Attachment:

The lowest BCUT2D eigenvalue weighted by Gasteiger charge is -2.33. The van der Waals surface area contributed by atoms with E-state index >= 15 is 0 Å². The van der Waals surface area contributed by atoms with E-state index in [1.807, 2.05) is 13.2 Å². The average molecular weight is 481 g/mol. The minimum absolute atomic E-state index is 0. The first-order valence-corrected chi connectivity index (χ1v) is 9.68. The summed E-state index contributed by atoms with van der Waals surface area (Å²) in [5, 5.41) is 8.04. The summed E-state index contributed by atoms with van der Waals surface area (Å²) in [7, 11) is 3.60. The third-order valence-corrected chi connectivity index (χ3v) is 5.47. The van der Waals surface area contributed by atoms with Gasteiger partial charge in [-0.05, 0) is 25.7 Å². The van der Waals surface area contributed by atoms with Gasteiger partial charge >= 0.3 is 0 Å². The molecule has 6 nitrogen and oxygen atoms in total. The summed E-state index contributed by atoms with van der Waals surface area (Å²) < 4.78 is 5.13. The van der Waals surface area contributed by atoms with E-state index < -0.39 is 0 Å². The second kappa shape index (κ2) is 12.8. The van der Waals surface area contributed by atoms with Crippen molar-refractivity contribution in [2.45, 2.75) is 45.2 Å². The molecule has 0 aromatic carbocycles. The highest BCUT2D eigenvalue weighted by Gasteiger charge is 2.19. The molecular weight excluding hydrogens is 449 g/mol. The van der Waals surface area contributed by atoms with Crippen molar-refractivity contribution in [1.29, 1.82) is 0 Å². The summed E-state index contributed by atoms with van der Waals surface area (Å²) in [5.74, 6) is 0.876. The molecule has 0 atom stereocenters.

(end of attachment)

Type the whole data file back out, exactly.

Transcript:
The lowest BCUT2D eigenvalue weighted by Gasteiger charge is -2.33. The van der Waals surface area contributed by atoms with E-state index >= 15 is 0 Å². The van der Waals surface area contributed by atoms with E-state index in [1.807, 2.05) is 13.2 Å². The average molecular weight is 481 g/mol. The minimum absolute atomic E-state index is 0. The first-order valence-corrected chi connectivity index (χ1v) is 9.68. The summed E-state index contributed by atoms with van der Waals surface area (Å²) in [5, 5.41) is 8.04. The summed E-state index contributed by atoms with van der Waals surface area (Å²) in [7, 11) is 3.60. The third-order valence-corrected chi connectivity index (χ3v) is 5.47. The van der Waals surface area contributed by atoms with Gasteiger partial charge in [-0.05, 0) is 25.7 Å². The van der Waals surface area contributed by atoms with Gasteiger partial charge >= 0.3 is 0 Å². The molecule has 6 nitrogen and oxygen atoms in total. The summed E-state index contributed by atoms with van der Waals surface area (Å²) < 4.78 is 5.13. The van der Waals surface area contributed by atoms with E-state index < -0.39 is 0 Å². The second kappa shape index (κ2) is 12.8. The van der Waals surface area contributed by atoms with Crippen molar-refractivity contribution in [2.45, 2.75) is 45.2 Å². The molecule has 0 aromatic carbocycles. The highest BCUT2D eigenvalue weighted by Gasteiger charge is 2.19. The molecular weight excluding hydrogens is 449 g/mol. The van der Waals surface area contributed by atoms with Crippen molar-refractivity contribution in [1.29, 1.82) is 0 Å². The summed E-state index contributed by atoms with van der Waals surface area (Å²) in [5.74, 6) is 0.876. The molecule has 0 atom stereocenters.